World COPD Day, November 16th 2016 (or the 3rd Wednesday in November, annually) was a chance to take stock of one of the global heavy-hitters in disease.
Chronic Obstructive Pulmonary Disorder (COPD) claims an estimated 3 million lives per year and is well within the top 5 causes of death annually. Nationally, COPD contributes a significant burden to primary care and hospital admissions, particularly during the winter months where seasonal infections contribute to exacerbations.
Mobile technologies which are used to support the delivery of healthcare (termed m-Health) are poised to enhance the quality of COPD care, but not before several challenges are met.
Mobile Apps for COPD
Like with most things, there is an app (smartphone application) for COPD.
The Global Initiative for Chronic Obstructive Lung Diseases has contributed to the GOLD COPD Strategy (by Doctot, €5.99, iPhone only), an app which “provides the GOLD strategy for treating Chronic Obstructive Pulmonary Disease (COPD) in a user-friendly and easily navigable format”. It includes the COPD Assessment Test and mMRC Scale which could serve as a quick reference to clinicians during assessment and diagnosis of patients.
Then there are the patient-focused COPD apps. Of interest, Volari COPD IE developed by Novartis Pharma AG (free on iPhone and Android) was launched in late 2015 with the support of COPD Support Ireland. The app enables patients to record and track their COPD, and share the information with their doctor. However, of the estimated 380,000 COPD sufferers in Ireland, downloads of the app clocked in at “50-100” (according to the Google Play Store), perhaps underlining a poor awareness, lack of advocacy, or wariness of using these technologies amongst the patient or clinician population. Abroad, HGE Health Care Solutions’ COPD Co-Pilot™ app (coupled with a 24/7 call centre) has shown value as part of an early detection and treatment system for COPD exacerbations, with a clinical trial to evaluate the approach underway (ClinicalTrials.gov identifier: NCT02944591). My COPD Manager (At Point of Care, LLC) and COPD Care (Sunovion Pharmaceuticals Inc.) both offer similar capabilities, allowing patients to track their COPD symptoms, whilst COPD Navigator (LifeMap Solutions) adds features such as real-time information on local air-quality to help avoid exacerbation triggers.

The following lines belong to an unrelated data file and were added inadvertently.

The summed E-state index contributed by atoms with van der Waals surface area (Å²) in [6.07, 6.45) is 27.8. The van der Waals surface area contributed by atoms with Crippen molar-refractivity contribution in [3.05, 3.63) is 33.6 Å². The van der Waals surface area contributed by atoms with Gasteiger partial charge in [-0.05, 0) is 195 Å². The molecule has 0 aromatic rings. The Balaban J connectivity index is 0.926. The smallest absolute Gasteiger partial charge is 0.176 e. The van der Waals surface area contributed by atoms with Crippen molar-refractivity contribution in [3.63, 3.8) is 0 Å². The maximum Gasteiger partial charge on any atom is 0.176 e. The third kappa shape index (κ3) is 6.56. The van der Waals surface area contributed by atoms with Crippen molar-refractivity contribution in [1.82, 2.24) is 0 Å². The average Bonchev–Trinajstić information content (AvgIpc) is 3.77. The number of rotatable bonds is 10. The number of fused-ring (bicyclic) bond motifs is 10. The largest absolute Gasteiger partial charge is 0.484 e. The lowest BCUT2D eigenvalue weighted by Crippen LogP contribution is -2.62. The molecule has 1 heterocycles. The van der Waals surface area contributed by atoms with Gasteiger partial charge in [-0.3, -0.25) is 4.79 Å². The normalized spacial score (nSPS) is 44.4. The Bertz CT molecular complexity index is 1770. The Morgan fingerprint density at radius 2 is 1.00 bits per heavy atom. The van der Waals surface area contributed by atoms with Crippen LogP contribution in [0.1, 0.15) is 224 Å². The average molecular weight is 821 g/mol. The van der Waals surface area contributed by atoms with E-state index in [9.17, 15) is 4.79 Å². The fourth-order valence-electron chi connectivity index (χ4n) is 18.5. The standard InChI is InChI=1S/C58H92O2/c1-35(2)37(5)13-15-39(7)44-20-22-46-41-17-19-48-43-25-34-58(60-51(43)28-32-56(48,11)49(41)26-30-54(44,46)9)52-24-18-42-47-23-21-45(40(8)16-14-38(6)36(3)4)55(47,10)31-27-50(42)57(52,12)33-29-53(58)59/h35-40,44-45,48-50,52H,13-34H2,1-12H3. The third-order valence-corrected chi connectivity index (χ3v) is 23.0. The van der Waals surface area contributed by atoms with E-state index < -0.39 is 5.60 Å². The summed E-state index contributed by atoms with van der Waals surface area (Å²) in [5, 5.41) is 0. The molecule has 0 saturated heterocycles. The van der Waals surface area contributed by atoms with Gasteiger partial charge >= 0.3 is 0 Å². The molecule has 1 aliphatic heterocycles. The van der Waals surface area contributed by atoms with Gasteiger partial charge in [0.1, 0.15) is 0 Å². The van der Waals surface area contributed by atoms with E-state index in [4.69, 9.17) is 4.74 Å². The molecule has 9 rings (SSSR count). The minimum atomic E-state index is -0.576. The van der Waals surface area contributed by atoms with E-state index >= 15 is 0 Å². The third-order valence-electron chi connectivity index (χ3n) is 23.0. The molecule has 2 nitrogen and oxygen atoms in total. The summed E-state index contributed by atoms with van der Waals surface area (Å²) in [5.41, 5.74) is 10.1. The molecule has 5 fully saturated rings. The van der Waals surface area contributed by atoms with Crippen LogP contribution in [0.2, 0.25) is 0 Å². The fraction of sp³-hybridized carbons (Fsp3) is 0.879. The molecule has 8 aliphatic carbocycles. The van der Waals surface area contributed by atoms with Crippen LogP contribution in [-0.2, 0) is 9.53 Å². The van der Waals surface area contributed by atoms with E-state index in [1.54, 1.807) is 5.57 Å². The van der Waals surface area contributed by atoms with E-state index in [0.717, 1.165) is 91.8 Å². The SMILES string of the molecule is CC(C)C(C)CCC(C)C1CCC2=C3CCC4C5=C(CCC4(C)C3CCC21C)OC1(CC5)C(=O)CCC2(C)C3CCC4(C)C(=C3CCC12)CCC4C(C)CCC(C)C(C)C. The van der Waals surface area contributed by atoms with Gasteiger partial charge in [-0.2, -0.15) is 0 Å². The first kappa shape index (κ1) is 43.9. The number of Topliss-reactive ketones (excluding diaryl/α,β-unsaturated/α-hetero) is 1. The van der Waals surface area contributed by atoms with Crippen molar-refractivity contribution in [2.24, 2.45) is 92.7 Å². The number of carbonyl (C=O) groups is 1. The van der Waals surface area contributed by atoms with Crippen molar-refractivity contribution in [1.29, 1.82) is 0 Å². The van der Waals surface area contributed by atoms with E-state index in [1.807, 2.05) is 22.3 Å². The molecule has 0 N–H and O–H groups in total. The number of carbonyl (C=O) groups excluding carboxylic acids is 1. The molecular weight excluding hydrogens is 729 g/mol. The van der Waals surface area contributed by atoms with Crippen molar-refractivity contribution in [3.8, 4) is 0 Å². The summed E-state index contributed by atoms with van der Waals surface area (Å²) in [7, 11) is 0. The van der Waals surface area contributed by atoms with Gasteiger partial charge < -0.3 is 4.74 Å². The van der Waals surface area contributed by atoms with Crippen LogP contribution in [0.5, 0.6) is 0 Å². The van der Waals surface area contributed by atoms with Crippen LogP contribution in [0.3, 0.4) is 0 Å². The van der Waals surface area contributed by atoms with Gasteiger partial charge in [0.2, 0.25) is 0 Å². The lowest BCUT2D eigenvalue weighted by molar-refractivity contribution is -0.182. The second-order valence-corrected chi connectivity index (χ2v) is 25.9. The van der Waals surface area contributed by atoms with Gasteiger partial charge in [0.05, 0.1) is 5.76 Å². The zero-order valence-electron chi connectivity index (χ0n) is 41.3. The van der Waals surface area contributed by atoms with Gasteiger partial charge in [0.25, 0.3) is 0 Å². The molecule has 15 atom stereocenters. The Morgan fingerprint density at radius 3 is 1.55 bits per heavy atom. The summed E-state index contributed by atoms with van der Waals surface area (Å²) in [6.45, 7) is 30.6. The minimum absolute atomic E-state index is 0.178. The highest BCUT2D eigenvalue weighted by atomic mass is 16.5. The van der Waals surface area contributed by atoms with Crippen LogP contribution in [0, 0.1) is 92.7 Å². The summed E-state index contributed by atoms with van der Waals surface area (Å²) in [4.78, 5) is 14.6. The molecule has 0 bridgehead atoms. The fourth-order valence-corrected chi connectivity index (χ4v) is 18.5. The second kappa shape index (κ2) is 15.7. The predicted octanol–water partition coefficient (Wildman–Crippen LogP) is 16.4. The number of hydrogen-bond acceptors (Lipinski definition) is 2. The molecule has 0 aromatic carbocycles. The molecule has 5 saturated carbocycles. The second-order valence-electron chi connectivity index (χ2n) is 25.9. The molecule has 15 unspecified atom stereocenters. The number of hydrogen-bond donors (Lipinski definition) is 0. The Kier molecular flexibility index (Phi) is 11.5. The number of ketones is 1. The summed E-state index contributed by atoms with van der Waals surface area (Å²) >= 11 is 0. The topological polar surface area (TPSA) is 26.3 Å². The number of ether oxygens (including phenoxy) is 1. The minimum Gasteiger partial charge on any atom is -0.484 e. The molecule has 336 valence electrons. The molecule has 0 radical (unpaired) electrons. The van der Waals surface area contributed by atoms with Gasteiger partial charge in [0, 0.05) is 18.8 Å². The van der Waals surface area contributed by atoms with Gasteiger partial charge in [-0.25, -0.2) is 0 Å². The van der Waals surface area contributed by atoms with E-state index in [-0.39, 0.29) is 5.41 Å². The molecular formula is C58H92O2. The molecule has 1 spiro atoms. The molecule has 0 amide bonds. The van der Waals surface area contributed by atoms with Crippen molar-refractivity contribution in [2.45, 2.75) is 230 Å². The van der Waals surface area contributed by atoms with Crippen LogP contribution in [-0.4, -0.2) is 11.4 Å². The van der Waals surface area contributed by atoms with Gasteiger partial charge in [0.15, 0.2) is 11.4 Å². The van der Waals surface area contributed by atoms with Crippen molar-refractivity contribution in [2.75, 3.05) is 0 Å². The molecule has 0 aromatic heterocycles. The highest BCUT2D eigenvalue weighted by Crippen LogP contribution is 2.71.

Whilst the push to develop mobile apps that help with managing COPD is a noble one, their use to track medical conditions and inform clinical practice raises significant regulatory issues, as software applications that are used to guide medical treatment are now subject to the same EU regulations as more traditional medical devices (under Medical Device Directive [93/42/EEC]).
In Ireland, a register of self-declared medical devices is curated by the Health Products Regulatory Authority (HPRA), who confirmed that: “…it is possible for the general public to check which apps have regulatory approval. If the manufacturer claims that the software has a medical purpose, the CE mark should be clearly visible on the labelling/landing page of the software/description in app store.”
Prof. Ita Richardson, Principal Investigator at the Irish Software Research Centre, Lero, offered this advice to healthcare professionals who are advocating the use of health-related apps “Healthcare professionals seem to make the assumption that, just because a software product is available, either for purchase or for free from medical companies, it has been approved. This is rarely the case. These professionals would not use an unapproved physical medical device, yet there seems to be no problem using an unapproved software medical device. It is important that current and future healthcare professionals are educated to understand this. It is equally important that software companies do not release software unless it has been approved”.
Transparency on behalf of the software manufacturers (in terms of regulatory status) is crucial for m-Health to become a trusted partner in the healthcare space. Regulatory hurdles aside, other issues such as data management security, app usability, and, above all, patient and clinician engagement with these technologies will ultimately decide the extent of benefit of healthcare apps. For now, we may have to tread carefully whilst looking forward to technologies which facilitate a better quality of life for COPD patients.
Many thanks to Prof Ita Richardson and the Health Products Regulatory Authority for their contributions.